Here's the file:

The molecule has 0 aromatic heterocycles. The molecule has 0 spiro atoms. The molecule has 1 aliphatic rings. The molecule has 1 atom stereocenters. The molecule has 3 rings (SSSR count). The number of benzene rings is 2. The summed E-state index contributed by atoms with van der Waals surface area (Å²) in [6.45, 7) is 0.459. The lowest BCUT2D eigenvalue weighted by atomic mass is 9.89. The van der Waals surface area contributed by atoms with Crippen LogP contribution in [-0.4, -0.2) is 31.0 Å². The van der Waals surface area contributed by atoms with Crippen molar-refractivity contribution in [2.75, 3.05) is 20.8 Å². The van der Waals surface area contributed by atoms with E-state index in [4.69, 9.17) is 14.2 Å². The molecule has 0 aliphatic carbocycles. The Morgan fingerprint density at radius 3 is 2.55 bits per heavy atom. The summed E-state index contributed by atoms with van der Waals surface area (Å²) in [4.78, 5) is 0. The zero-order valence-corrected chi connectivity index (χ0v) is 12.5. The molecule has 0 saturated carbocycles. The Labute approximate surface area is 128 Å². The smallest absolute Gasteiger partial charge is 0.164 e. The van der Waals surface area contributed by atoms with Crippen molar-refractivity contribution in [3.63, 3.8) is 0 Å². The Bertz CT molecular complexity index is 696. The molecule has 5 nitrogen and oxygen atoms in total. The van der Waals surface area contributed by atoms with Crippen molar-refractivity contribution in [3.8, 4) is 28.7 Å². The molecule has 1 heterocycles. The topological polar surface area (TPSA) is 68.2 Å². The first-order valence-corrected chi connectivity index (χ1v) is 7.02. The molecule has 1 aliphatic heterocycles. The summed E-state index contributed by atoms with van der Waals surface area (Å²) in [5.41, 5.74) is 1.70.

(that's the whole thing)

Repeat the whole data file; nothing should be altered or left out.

The molecule has 0 aromatic heterocycles. The molecule has 0 spiro atoms. The molecule has 1 aliphatic rings. The molecule has 1 atom stereocenters. The molecule has 3 rings (SSSR count). The number of benzene rings is 2. The summed E-state index contributed by atoms with van der Waals surface area (Å²) in [6.45, 7) is 0.459. The lowest BCUT2D eigenvalue weighted by atomic mass is 9.89. The van der Waals surface area contributed by atoms with Crippen LogP contribution in [-0.4, -0.2) is 31.0 Å². The van der Waals surface area contributed by atoms with Crippen molar-refractivity contribution in [2.75, 3.05) is 20.8 Å². The van der Waals surface area contributed by atoms with E-state index in [4.69, 9.17) is 14.2 Å². The molecule has 0 aliphatic carbocycles. The Morgan fingerprint density at radius 3 is 2.55 bits per heavy atom. The summed E-state index contributed by atoms with van der Waals surface area (Å²) in [4.78, 5) is 0. The zero-order valence-corrected chi connectivity index (χ0v) is 12.5. The molecule has 0 saturated carbocycles. The Labute approximate surface area is 128 Å². The smallest absolute Gasteiger partial charge is 0.164 e. The van der Waals surface area contributed by atoms with Crippen molar-refractivity contribution in [3.63, 3.8) is 0 Å². The Bertz CT molecular complexity index is 696. The molecule has 5 nitrogen and oxygen atoms in total. The van der Waals surface area contributed by atoms with Crippen molar-refractivity contribution in [3.8, 4) is 28.7 Å². The molecule has 1 heterocycles. The topological polar surface area (TPSA) is 68.2 Å². The first-order valence-corrected chi connectivity index (χ1v) is 7.02. The molecule has 1 aliphatic heterocycles. The summed E-state index contributed by atoms with van der Waals surface area (Å²) in [5.41, 5.74) is 1.70.